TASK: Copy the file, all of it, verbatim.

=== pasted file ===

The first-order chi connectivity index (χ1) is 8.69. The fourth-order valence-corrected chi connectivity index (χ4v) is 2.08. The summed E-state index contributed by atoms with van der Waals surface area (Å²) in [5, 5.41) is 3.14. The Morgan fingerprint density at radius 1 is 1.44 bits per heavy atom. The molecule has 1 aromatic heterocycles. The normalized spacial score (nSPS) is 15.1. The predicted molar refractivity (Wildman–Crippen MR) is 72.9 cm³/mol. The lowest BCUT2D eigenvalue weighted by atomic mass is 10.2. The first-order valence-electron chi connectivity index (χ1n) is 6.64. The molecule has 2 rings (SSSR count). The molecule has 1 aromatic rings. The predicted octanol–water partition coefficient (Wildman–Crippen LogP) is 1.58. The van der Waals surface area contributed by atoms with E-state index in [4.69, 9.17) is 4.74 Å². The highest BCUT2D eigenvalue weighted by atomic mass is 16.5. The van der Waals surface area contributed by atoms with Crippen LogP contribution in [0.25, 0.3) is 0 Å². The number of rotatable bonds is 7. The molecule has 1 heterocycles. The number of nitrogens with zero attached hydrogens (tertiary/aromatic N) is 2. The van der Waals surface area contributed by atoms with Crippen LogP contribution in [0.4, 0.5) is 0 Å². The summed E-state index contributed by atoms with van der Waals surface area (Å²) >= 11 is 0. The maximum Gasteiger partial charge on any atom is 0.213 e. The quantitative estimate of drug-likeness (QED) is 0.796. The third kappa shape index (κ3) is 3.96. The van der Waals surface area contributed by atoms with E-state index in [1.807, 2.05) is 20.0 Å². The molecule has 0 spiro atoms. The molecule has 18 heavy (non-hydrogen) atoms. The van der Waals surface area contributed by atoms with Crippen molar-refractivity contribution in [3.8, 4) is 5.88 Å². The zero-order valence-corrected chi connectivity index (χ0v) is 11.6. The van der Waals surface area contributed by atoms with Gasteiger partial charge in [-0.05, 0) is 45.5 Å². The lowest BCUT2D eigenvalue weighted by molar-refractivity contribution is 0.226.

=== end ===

The first-order chi connectivity index (χ1) is 8.69. The fourth-order valence-corrected chi connectivity index (χ4v) is 2.08. The summed E-state index contributed by atoms with van der Waals surface area (Å²) in [5, 5.41) is 3.14. The Morgan fingerprint density at radius 1 is 1.44 bits per heavy atom. The molecule has 1 aromatic heterocycles. The normalized spacial score (nSPS) is 15.1. The predicted molar refractivity (Wildman–Crippen MR) is 72.9 cm³/mol. The lowest BCUT2D eigenvalue weighted by atomic mass is 10.2. The first-order valence-electron chi connectivity index (χ1n) is 6.64. The molecule has 2 rings (SSSR count). The molecule has 1 aromatic rings. The predicted octanol–water partition coefficient (Wildman–Crippen LogP) is 1.58. The van der Waals surface area contributed by atoms with E-state index in [4.69, 9.17) is 4.74 Å². The highest BCUT2D eigenvalue weighted by atomic mass is 16.5. The van der Waals surface area contributed by atoms with Crippen LogP contribution in [0.25, 0.3) is 0 Å². The number of rotatable bonds is 7. The molecule has 1 heterocycles. The number of nitrogens with zero attached hydrogens (tertiary/aromatic N) is 2. The van der Waals surface area contributed by atoms with Crippen LogP contribution in [0.4, 0.5) is 0 Å². The summed E-state index contributed by atoms with van der Waals surface area (Å²) >= 11 is 0. The maximum Gasteiger partial charge on any atom is 0.213 e. The quantitative estimate of drug-likeness (QED) is 0.796. The third kappa shape index (κ3) is 3.96. The van der Waals surface area contributed by atoms with E-state index in [1.807, 2.05) is 20.0 Å². The molecule has 0 spiro atoms. The molecule has 18 heavy (non-hydrogen) atoms. The van der Waals surface area contributed by atoms with Crippen molar-refractivity contribution in [3.8, 4) is 5.88 Å². The zero-order valence-corrected chi connectivity index (χ0v) is 11.6. The van der Waals surface area contributed by atoms with Gasteiger partial charge in [-0.05, 0) is 45.5 Å². The lowest BCUT2D eigenvalue weighted by molar-refractivity contribution is 0.226.